Last week we kicked off with part 1 of this 2 part blog post on why people don’t buy from an ecommerce website. We looked at the design of your site, the copy, how to make it trustworthy and how to encourage return visits.

This week we are going to look at the options that you offer, listening to your customers, testing and urgency. For those of you who are familiar with ecommerce you will notice that I have left out the shopping cart process – I feel that will probably need another post so we will leave that for another day!

1. Are you giving your customers enough options?

We are not all cut from the same cloth and we do not want all the same things. There are customers who are quite happy to pay an extra £5 for postage and packing and there are those that are quite happy to wait. Never assume that you know what a customer wants – give them the options.

Are there several payment options? Not everyone wants to pay by Paypal, not everyone wants to pay by credit card. Move away from what is easiest for you and offer as many different options as you possibly can. The more options you offer the more products you are likely to sell.

Do you have a free option? Unsurprisingly people react well to that!

Free postage and packing

Do you have alternative postage and packing? The same principle applies to postage and packing. It is easy to work out a flat cost for everyone but that isn’t necessarily what everyone wants.

Is there a wish list? The wish list will always be associated with Amazon but it is something can be adapted for any ecommerce site. As I mentioned last week users are not that likely to buy on their first trip to your website, having a wish list allows them to save items of interest for them to check back over later. How often do you completely forget wher it was that you found something that would make a great present for Grandma?

Is the item out of stock? One of the most frustrating scenarios on an ecommerce site is when you purchase something, head to checkout, get your card out ready and then get told that the item is out of stock . You should state clearly on your product page whether an item is in stock or not. If the item is out of stock them ask the customer there and then for their email and tell them that you will let them know when it is back in stock. Don’t lose potential customers through shoddy organisation, if they have a bad experience they are unlikely to return.

2. Are you listening to your customers?

Your customers will help you build the best possible ecommerce site that you can – ignore them at your peril. They know what they want and need.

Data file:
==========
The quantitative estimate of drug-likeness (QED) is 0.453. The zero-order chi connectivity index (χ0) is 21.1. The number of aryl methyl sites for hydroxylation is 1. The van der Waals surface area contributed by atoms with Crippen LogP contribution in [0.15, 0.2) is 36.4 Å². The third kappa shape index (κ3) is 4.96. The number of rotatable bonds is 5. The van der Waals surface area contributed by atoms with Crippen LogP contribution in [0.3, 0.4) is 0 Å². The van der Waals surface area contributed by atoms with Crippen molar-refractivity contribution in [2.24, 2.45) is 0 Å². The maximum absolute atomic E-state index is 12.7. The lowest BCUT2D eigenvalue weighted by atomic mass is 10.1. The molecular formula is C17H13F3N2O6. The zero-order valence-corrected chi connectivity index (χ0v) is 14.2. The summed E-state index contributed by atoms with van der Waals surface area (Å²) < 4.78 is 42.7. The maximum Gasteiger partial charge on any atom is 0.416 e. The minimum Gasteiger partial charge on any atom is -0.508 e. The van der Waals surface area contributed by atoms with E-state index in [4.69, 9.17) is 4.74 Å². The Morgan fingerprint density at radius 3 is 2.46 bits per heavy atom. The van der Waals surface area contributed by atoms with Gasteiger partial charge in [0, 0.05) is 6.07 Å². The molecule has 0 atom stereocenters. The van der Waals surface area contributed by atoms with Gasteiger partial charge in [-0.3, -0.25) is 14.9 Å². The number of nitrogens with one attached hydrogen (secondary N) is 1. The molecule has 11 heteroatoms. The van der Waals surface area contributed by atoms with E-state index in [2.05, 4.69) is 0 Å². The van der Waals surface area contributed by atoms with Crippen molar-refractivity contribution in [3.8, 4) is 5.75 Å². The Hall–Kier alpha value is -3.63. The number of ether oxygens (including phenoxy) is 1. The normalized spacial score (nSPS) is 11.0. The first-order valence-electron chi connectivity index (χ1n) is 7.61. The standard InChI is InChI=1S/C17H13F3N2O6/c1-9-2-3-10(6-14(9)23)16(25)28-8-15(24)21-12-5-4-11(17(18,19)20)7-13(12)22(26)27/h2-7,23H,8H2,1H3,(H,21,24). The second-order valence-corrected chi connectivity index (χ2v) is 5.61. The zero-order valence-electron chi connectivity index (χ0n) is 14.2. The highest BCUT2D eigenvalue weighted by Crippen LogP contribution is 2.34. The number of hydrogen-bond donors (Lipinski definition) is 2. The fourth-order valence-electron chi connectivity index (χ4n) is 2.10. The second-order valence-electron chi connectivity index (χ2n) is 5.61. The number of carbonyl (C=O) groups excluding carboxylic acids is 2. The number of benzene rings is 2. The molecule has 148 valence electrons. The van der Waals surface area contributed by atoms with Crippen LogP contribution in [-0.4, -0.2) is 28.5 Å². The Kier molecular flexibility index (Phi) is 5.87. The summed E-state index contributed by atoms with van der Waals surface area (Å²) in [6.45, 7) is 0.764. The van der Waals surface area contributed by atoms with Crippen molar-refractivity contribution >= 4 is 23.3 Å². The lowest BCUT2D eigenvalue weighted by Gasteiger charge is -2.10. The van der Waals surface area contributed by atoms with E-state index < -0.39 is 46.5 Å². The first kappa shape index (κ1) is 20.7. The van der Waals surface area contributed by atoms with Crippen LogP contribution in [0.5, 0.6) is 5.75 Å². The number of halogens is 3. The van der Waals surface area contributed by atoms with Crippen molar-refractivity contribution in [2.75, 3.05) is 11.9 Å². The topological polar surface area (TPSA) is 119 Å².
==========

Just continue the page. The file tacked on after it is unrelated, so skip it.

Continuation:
Do you carry out surveys? Online surveys are a great way to gauge how popular a page is whether it is working and how it can be improved. If people like your brand, if they like you some will spend the time to fill out a quick survey. Have a look at this one from Tesco:

Tesco - Customer survey for successful ecommerce sites

There are loads of free and low cost ways to integrate these into your site here are just a few: Kissinsights, SurveyMonkey, Zoomerang.

Do you have follow up emails? Do it the old fashioned way. Follow up a sale with a friendly email asking if everything was alright with the transaction, if there is anything they would change. You could of course use this opportunity to include your social media profiles and newsletter subscription as a way of customer retention. If you want to learn how to create great email signatures – we have a guide for that.

3. Are you testing your site?

You can take what you learn from your customers and apply this with other ways to test and improve your site.

Website Optimzer: Although there is not time to go into it in this post (I promise I will in another) Google Website Optimizer is a free piece of software form Google that helps you optimise your site for better conversions. As long as you have a good developer the world is your oyster. Learn from your customers and apply changes to your site, track how this effects conversions on your site. Adjust. Rinse and repeat. You will be amazed at how the littlest things make the biggest difference.

User Testing: I can’t believe that more people don’t take advantage of user testing. If you haven’t heard of it here is what happens. You pay a small amount of money to an online company who go away with the your site (not literally) and give it to a bunch of people who have never seen it before. These people try and use your site successfully and all of this is recorded. You now have the ability to see how people are interacting with your site on their first visit and you can make the changes that are hampering your sales. Check out the following sites for more information: UserTesting, FiveSecondTest and SilverbackApp.

4. Is there a sense of urgency to the offers?

There are a number of psychological techniques that can be used  to help your ecommerce site be more successful. Urgency is only one, you can find some others in this excellent article.

Do you do ‘buy now’ and ‘one day only’: This by the far the easiest to implement of the kind of offers you can put on your site. If visitors don’t usually buy on their first visit how can you change that? If they think that the offer will be gone by tomorrow they are likely to buy today.

Applying some of these techniques to your ecommerce site can increase conversions and improve customer retention. Feel free to add any other techniques and thoughts in the comments below.

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